The Training Page

From the NCI-DCEG’s Fellows Committee

NCI-DCEG Fellows Connect

More than 700 of NIH’s 3,800 fellows work outside NIH’s main Bethesda campus. As one of those 700, I can say that we are determined to be a vital part of the NIH enterprise. I’m in NCI’s Division of Cancer Epidemiology and Genetics (DCEG), which is home to more than 100 fellows who work in eight research branches. DCEG has offices on Executive Boulevard in Rockville, Md., and runs a laboratory in Shady Grove, Md.

We are working with the DCEG Office for Education (OE) to meet the the challenge of working outside the main campus. The OE has partnered with NIH’s Office of Intramural Training and Education to bring workshops to Rockville on interviewing skills, writing curriculum vitae, and making the best of mentoring relationships as well as workshops in population sciences.

To further meet the needs of DCEG fellows and to share ideas and facilitate communication among us, Jackie Lavigne (chief of the DCEG OE) and I recently created the DCEG fellows (DFel) committee. DFel supports NCI-DCEG fellows in all aspects of training and career development and advocates for our interests. It also fosters interaction among us, between us and the rest of the DCEG community, and with other NCI and NIH fellows, whether they are on or off the main Bethesda campus.

DFel alerts NCI trainees to the abundant opportunities available to us. “DFel helps to ensure that my office is making the best use of NIH and DCEG resources to address the training needs of our fellows,” said Lavigne. Under her leadership, DCEG received the North American Congress of Epidemiology’s 2011 Alexander D. Langmuir Award for Training Program Excellence and Innovation.

Since DFel’s inaugural meeting in early 2011, our subcommittees have coordinated a DCEG alumni social event at the North American Congress of Epidemiology conference in Montreal; begun developing a DCEG fellows’ wiki; and piloted an epidemiology fellows editorial board. I hope that DCEG fellows will seek out DFel as a resource and consider joining the committee.

To join DFel, contact Jennifer Major (majorjm@mail.nih.gov or 301-451-9873) or Britton Trabert (trabertbl@mail.nih.gov or 301-451-4435). DFel meetings are open to all DCEG fellows and held on the last Wednesday each month, 1:30–2:30 p.m., at 6120 Executive Boulevard, room 6081. Reminders are sent to all DCEG fellows before each meeting.


Special Essay

The Parallel Worlds of Science and Journalism

For four days in mid-February, thousands of scientists gathered at the Washington Convention Center for the annual meeting of the American Association for the Advancement of Science (AAAS).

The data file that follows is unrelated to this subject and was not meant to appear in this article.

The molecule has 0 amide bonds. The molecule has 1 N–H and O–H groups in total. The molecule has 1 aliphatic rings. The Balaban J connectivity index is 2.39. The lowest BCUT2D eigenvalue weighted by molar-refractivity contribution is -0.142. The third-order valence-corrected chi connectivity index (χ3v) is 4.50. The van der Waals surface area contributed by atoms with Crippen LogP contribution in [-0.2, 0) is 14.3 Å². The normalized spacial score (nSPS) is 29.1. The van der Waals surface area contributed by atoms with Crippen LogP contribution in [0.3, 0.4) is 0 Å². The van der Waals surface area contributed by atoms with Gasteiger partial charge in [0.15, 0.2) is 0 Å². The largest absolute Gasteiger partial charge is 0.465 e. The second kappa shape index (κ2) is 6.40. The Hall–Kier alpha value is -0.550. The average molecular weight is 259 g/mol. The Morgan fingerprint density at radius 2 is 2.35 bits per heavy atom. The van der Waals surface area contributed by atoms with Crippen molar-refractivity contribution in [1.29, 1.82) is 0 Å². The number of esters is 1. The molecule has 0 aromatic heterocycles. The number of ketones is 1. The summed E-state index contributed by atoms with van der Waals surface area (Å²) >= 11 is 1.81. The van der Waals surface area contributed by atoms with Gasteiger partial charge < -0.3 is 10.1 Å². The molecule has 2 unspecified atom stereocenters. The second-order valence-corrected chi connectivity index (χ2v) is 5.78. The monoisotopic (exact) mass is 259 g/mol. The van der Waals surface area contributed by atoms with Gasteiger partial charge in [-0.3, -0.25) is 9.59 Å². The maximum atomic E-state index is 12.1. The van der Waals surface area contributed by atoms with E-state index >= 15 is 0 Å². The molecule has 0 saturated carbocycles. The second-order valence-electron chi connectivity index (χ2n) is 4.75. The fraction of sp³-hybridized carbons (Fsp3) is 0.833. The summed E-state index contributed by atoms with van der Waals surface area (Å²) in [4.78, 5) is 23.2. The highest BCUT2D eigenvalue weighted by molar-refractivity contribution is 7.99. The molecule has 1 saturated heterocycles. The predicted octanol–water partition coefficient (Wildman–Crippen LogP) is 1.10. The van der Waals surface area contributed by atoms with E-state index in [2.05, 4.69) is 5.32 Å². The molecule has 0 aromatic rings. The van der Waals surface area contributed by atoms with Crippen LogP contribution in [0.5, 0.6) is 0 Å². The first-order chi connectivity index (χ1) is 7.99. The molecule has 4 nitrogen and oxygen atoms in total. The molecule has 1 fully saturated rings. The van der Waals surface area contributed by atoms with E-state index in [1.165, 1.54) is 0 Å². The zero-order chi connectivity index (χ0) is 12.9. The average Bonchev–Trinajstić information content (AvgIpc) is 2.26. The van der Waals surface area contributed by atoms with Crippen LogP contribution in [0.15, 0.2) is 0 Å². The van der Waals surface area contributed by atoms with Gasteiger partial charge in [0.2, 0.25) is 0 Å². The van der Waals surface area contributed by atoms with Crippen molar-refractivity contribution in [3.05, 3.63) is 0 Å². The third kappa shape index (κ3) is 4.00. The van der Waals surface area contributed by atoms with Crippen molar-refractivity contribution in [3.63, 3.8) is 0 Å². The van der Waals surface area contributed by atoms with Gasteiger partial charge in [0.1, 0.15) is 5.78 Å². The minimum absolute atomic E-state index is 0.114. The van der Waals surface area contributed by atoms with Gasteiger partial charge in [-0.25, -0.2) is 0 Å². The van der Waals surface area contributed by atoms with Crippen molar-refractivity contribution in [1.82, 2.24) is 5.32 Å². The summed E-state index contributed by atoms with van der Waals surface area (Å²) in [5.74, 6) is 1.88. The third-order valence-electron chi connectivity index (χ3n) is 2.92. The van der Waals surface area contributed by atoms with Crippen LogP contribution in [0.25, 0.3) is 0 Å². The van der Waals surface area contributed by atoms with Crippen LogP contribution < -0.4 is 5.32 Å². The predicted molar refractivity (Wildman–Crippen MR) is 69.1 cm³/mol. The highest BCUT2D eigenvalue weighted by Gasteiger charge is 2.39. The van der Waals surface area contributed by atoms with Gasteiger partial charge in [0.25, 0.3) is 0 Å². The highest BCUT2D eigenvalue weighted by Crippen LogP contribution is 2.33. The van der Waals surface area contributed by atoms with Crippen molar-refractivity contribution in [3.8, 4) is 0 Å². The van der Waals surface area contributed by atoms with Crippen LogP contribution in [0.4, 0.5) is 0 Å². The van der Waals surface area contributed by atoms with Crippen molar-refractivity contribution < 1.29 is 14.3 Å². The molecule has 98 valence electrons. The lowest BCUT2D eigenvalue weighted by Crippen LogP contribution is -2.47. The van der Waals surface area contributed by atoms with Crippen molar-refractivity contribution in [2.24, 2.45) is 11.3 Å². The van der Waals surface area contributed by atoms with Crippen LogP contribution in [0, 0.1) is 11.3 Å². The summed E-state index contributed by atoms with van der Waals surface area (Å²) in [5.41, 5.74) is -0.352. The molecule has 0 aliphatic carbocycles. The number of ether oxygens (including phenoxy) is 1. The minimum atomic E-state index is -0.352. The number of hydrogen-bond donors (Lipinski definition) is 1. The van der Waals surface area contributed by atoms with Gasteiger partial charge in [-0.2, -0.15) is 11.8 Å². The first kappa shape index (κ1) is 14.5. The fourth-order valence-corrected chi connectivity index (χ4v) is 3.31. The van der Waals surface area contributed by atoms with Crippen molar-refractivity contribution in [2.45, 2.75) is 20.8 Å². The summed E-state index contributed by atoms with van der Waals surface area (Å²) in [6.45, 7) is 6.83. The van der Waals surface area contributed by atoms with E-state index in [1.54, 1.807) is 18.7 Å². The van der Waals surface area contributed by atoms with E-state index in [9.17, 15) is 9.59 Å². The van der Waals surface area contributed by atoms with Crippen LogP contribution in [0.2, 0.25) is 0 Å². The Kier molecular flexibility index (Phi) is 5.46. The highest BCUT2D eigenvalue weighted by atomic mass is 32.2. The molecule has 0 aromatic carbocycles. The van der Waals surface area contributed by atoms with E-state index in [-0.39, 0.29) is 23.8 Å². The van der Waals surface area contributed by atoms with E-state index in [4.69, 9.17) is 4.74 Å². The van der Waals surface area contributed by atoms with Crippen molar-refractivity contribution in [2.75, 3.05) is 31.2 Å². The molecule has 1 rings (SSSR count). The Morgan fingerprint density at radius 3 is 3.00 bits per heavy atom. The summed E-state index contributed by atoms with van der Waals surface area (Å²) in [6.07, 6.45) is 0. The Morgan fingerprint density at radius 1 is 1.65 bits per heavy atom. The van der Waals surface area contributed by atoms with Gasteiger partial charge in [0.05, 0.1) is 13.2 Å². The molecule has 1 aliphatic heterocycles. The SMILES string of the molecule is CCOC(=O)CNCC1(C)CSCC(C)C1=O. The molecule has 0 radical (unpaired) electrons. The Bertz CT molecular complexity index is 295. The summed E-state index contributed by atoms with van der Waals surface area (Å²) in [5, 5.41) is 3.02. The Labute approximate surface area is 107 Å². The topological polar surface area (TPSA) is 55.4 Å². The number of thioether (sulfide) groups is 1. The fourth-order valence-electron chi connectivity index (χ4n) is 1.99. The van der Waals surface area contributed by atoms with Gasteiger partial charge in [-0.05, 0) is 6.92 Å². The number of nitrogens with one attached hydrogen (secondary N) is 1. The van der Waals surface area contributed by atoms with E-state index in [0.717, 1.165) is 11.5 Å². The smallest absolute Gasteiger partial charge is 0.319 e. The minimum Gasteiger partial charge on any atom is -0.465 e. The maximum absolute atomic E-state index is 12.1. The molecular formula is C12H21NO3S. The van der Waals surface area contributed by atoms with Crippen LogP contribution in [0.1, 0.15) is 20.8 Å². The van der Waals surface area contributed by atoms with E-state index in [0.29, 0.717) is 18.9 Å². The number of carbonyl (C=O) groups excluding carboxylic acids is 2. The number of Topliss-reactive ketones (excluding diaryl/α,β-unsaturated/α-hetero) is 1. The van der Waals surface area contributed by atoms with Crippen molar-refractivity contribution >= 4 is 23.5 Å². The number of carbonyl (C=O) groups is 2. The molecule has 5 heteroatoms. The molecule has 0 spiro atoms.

In the rooms tucked away on the mezzanine level of the conference center, behind the security guards at the doors, lay a humming world of journalists and press briefings. While most meeting attendees sat through sessions of up to three hours on a given topic, accredited journalists at the meeting were offered 30- to 45-minute press conferences with the presenters before their sessions, during which they could garner the key messages that would be discussed during the scientific session, question the presenters, and record snippets of distilled information for broadcast or publication.

Some argue that “scientists are not good communicators,” but many journalists disagree. A veteran press attendee at the meeting was Robyn Williams, host of The Science Show on ABC Radio National, Australia’s national broadcaster. “Some scientists are brilliant communicators,” he said, noting that, as in any field, some people are able to explain their work, while others struggle.

Another stalwart of science journalism at the meeting was the former science editor of The Guardian newspaper in the U.K., Tim Radford. He shares Williams’s view that the idea of scientists lacking communication skills is a misnomer. He believes that the problem might be in the multiple forums they can be required to communicate in. Scientists have “natural gifts” in clarity, observation and knowledge, which should make them well-suited to communicating their work to the public, given the right training and encouragement.

The public will have to be encouraged to understand what scientists do and why it’s important. In the words of Albert Einstein, “if you can’t explain it simply, you don’t understand it well enough.”

To read this essay in its entirety, go to http://fellowshipoffice.niddk.nih.gov/newsletter/vol4_iss5/page2.htm.